The Truth Of The Gospel Essay

1723 words - 7 pages

When people hear the word “gospel,” they typically associate it with the Bible, and for a variety of people this is the extent of their biblical knowledge. While numerous people instinctively turn their heads away at the mention of religion, their assumptions of the Gospels as boring, stuffy orders to obey God are often incorrect. Sure, most people would find more excitement and pleasure reading a Harry Potter book instead of the Bible, but they often do not realize the Gospels contain a plethora of narrative stories of adventure, suspense, and peril. It almost appears the Gospels are the ultimate action stories equipped with the typical good versus evil storyline, and, of course, a heroic figure, Jesus. Translated into “good news,” the Gospels are accounts of Jesus’ journey through life and death, and their collective purpose is to express the arrival of the kingdom of God through the birth of Jesus. Even though people may still express skepticism regarding the validity of Jesus’ life, the fact still remains that the Gospels of Matthew, Mark, and Luke were all written for a purpose. While each of the Gospels encompass similarities and differences, they are united with the common desire to share the miraculous story of Jesus and His coming kingdom to all nations of the world.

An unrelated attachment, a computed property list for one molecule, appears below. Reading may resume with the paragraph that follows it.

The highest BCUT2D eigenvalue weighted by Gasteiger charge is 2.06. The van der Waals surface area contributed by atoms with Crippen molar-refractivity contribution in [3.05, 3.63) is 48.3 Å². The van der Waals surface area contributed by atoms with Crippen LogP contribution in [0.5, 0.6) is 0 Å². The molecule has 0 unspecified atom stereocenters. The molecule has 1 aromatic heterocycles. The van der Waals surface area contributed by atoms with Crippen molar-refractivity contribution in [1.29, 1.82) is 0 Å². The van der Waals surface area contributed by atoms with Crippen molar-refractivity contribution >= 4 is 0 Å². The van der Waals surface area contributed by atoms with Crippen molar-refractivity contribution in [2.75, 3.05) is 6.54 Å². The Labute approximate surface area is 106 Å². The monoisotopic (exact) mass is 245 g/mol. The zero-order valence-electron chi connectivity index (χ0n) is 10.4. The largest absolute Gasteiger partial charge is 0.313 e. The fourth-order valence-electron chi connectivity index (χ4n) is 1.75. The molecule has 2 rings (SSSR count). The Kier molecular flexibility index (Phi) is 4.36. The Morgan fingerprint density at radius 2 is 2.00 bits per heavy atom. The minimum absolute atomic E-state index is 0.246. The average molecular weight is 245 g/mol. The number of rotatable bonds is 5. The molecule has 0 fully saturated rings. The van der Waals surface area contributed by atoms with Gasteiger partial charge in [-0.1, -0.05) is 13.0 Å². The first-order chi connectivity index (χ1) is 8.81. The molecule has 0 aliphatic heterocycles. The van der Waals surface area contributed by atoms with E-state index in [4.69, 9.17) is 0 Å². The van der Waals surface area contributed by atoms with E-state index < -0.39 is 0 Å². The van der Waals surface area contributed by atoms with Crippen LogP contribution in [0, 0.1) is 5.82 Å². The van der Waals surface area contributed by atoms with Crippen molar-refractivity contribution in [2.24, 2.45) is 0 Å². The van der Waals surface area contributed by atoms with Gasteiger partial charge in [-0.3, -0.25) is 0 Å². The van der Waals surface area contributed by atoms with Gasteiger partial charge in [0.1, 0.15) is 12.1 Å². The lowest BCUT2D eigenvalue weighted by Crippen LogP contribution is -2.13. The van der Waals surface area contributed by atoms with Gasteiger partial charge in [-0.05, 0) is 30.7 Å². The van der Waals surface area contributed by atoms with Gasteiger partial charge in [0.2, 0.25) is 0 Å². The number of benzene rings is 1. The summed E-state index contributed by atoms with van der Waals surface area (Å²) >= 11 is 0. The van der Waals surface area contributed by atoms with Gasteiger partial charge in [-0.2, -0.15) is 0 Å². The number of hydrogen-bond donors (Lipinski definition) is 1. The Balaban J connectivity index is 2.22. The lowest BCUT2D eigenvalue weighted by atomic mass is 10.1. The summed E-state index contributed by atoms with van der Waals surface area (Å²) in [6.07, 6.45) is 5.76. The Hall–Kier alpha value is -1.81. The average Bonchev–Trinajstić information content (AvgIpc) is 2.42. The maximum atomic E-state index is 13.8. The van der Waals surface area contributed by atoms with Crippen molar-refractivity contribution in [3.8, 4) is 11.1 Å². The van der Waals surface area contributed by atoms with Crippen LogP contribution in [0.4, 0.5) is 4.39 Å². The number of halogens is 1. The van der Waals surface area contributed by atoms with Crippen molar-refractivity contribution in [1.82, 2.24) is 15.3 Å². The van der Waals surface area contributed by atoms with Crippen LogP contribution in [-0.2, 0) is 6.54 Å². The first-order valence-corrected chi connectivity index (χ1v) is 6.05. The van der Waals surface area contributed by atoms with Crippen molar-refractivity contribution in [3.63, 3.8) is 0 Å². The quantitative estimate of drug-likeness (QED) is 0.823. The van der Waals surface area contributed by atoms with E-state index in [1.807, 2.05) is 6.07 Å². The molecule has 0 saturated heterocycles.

Although the Gospel of Mark is presented second in the New Testament, scholars typically agree it was the first Gospel written; therefore, it set an example for other writers. Throughout the other two Synoptic Gospels, Matthew and Luke, influences of Mark are easily recognized in wording, structure, and the sequence of narrative events. While Mark is believed to have been recorded first, it is more condensed and simpler than Matthew and Luke; however, Mark includes significantly more narrative excerpts including additional accounts of miracles and healings to demonstrate Jesus’ supremacy over demons. In the Gospel of Mark, the author incorporates an assortment of strong emotions the readers are able to associate with, such as pity, agony, skepticism, and love. Although emotions are a dominant feature of the Gospel of Mark, both Matthew and Luke neglect to include them in their versions of the stories. Another unique aspect of Mark is the time frame in which the life of Jesus is presented. Unlike Matthew and Luke, Mark does not include any record of the birth of Jesus or His appearance upon resurrection. Since one of the main goals of Mark is to provide an example of how Christians are to live their lives, perhaps the author excluded Jesus’ birth because a divine conception is not attainable by humans; therefore, the author instead began his account of Jesus’ life with His baptism. According to Larry Hurtado’s article, The Synoptic Renditions of Jesus, the author of Mark had a valid reason for not including the appearance of Jesus after His resurrection. Hurtado declares, “no resurrection appearance was necessary or even appropriate. For readers who are...

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